I based my selection of these three women on the relatability of their stories, their intensity, and the way that the events, if they happened in the past, still sat on the women’s chests. I was restricted to speaking to women who were open to telling me their stories, on the record and without ho; lding back. Several subjects decided, halfway through my research, that they were too fearful of being exposed. But largely, I based my selection on what I perceived as these women’s ability to be honest with themselves and on their willingness to communicate their stories in ways that laid bare their desire. Others lack a distinct voice in this text because these stories belong to these women. I have, however, elected to protect those whose voices are not featured by changing almost all the names, exact locations, and identifying details in the two accounts that have not already been the subject of public record. In that third account, I have changed the names of the individuals who did not play a public role or who were minors during the period of time in question.

I am confident that these stories convey vital truths about women and desire. In the end, though, it is these three specific women who are in charge of their narratives. There are many sides to all stories, but this is theirs.
























About the author


When my mother was a young woman a man used to follow her to work every morning and masturbate, in step behind her.

My mother had only a fifth-grade education and a dowry of medium-grade linen dish towels, but she was beautiful. It’s still the first way I think of to describe her. Her hair was the color of the chocolates you get in the Tirolean Alps and she always wore it the same way—short curls piled high. Her skin was not olive like her family’s but something all its own, the light rose of inexpensive gold. Her eyes were sarcastic, flirtatious, brown.

She worked as the main cashier at a fruit and vegetable stand in the center of Bologna. This was on the Via San Felice, a long thoroughfare in the fashion district. There were many shoe stores, goldsmiths, perfumeries, tobacconists, and clothing stores for women who did not work. My mother would pass these boutiques on the way to her job. She would look into the windows at the fine leather of the boots and the burnished necklaces.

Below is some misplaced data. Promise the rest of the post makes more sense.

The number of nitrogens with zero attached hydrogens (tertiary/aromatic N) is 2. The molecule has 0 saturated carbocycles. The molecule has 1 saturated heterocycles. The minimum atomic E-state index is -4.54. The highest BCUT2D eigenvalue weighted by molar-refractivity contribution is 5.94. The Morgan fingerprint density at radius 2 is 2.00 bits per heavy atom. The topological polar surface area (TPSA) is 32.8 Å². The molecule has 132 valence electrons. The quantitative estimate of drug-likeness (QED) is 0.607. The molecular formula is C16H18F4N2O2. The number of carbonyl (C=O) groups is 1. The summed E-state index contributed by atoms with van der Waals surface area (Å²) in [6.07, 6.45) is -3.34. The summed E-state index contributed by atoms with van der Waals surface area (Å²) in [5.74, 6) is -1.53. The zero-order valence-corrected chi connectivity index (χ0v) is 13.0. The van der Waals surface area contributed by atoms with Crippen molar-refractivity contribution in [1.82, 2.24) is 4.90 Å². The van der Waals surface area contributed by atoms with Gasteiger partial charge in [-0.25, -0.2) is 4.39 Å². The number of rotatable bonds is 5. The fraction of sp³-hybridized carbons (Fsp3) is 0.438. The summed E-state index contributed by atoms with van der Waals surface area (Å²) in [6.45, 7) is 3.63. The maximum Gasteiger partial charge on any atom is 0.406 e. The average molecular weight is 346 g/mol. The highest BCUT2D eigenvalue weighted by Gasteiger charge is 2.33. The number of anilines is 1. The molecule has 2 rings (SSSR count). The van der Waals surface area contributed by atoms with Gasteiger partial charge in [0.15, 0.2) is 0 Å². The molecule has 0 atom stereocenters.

But before she came into this commercial zone she would have a quiet walk from her apartment, down little carless streets and alleys, past the locksmith and the goat butcher, through lonely porticoes filled with the high scent of urine and the dark scent of old water pooling in stone. It was through these streets that the man followed her.

Where had he first seen her? I imagine it was at the fruit stand. This beautiful woman surrounded by a cornucopia of fresh produce—plump figs, hills of horse chestnuts, sunny peaches, bright white heads of fennel, green cauliflower, tomatoes on the vine and still dusty from the ground, pyramids of deep purple eggplant, small but glorious strawberries, glistening cherries, wine grapes, persimmons—plus a random selection of grains and breads, taralli, friselle, baguettes, some copper pots for sale, bars of cooking chocolate.

He was in his sixties, large-nosed and balding, with a white pepper growth across his sunken cheeks. He wore a newsboy cap like all the other old men who walked the streets with their canes on their daily camminata.

One day he must have followed her home because on a clear morning in May my mother walked out the heavy door of her apartment building from darkness into sudden light—in Italy nearly every apartment house has dark hallways, the lights dimmed and timed to cut costs, the sun blocked by the thick, cool stone walls—and there was this old man she had never seen, waiting for her.

He smiled and she smiled back. Then she began her walk to work, carrying an inexpensive handbag and wearing a calf-length skirt. Her legs, even in her old age, were absurdly feminine. I can imagine being inside this man’s head and seeing my mother’s legs and following them. One inheritance of living under the male gaze for centuries is that heterosexual women often look at other women the way a man would.

She could sense his presence behind her for many blocks, past the olive seller and the purveyor of ports and sherries. But he didn’t merely follow. At a certain corner, when she turned, she caught a movement out of the side of her eye. The stone streets were naked at that hour, in the toothache of dawn, and she turned to see he had his penis, long, thin, and erect, out of his pants, and that he was rapidly exercising it, up and down, with his eyes on her in such a steady manner that it seemed possible that what was happening below his waist was managed by an entirely different brain.